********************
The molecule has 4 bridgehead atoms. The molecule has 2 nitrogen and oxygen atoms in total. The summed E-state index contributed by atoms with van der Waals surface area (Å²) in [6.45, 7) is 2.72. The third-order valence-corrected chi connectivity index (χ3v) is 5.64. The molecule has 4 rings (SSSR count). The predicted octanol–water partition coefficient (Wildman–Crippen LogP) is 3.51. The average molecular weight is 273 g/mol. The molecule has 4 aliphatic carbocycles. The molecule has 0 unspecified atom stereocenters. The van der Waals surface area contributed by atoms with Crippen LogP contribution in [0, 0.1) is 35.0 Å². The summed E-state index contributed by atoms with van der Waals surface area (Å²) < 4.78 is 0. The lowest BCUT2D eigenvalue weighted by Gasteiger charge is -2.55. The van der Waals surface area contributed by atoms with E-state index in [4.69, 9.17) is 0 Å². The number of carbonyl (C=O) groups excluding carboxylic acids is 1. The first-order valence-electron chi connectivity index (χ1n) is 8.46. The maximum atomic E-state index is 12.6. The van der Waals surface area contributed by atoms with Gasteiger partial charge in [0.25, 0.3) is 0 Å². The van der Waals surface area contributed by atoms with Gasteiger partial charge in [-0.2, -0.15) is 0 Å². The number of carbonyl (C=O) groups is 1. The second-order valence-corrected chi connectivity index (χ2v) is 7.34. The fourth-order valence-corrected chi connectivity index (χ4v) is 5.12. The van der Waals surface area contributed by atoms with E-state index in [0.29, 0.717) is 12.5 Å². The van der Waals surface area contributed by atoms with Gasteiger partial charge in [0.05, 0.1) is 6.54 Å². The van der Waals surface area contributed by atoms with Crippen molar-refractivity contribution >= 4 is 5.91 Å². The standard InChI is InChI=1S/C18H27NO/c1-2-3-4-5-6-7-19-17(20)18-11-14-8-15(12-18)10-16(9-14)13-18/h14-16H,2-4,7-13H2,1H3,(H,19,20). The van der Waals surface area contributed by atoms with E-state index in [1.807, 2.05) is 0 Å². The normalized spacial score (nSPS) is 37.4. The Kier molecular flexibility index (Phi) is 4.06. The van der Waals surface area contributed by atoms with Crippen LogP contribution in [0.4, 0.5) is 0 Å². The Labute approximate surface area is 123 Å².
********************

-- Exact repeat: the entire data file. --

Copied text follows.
The molecule has 4 bridgehead atoms. The molecule has 2 nitrogen and oxygen atoms in total. The summed E-state index contributed by atoms with van der Waals surface area (Å²) in [6.45, 7) is 2.72. The third-order valence-corrected chi connectivity index (χ3v) is 5.64. The molecule has 4 rings (SSSR count). The predicted octanol–water partition coefficient (Wildman–Crippen LogP) is 3.51. The average molecular weight is 273 g/mol. The molecule has 4 aliphatic carbocycles. The molecule has 0 unspecified atom stereocenters. The van der Waals surface area contributed by atoms with Crippen LogP contribution in [0, 0.1) is 35.0 Å². The summed E-state index contributed by atoms with van der Waals surface area (Å²) < 4.78 is 0. The lowest BCUT2D eigenvalue weighted by Gasteiger charge is -2.55. The van der Waals surface area contributed by atoms with E-state index in [4.69, 9.17) is 0 Å². The number of carbonyl (C=O) groups excluding carboxylic acids is 1. The first-order valence-electron chi connectivity index (χ1n) is 8.46. The maximum atomic E-state index is 12.6. The van der Waals surface area contributed by atoms with Gasteiger partial charge in [0.25, 0.3) is 0 Å². The van der Waals surface area contributed by atoms with Gasteiger partial charge in [-0.2, -0.15) is 0 Å². The number of carbonyl (C=O) groups is 1. The second-order valence-corrected chi connectivity index (χ2v) is 7.34. The fourth-order valence-corrected chi connectivity index (χ4v) is 5.12. The van der Waals surface area contributed by atoms with E-state index in [0.29, 0.717) is 12.5 Å². The van der Waals surface area contributed by atoms with Gasteiger partial charge in [0.05, 0.1) is 6.54 Å². The van der Waals surface area contributed by atoms with Crippen molar-refractivity contribution >= 4 is 5.91 Å². The standard InChI is InChI=1S/C18H27NO/c1-2-3-4-5-6-7-19-17(20)18-11-14-8-15(12-18)10-16(9-14)13-18/h14-16H,2-4,7-13H2,1H3,(H,19,20). The van der Waals surface area contributed by atoms with E-state index in [1.807, 2.05) is 0 Å². The normalized spacial score (nSPS) is 37.4. The Kier molecular flexibility index (Phi) is 4.06. The van der Waals surface area contributed by atoms with Crippen LogP contribution in [0.4, 0.5) is 0 Å². The Labute approximate surface area is 123 Å².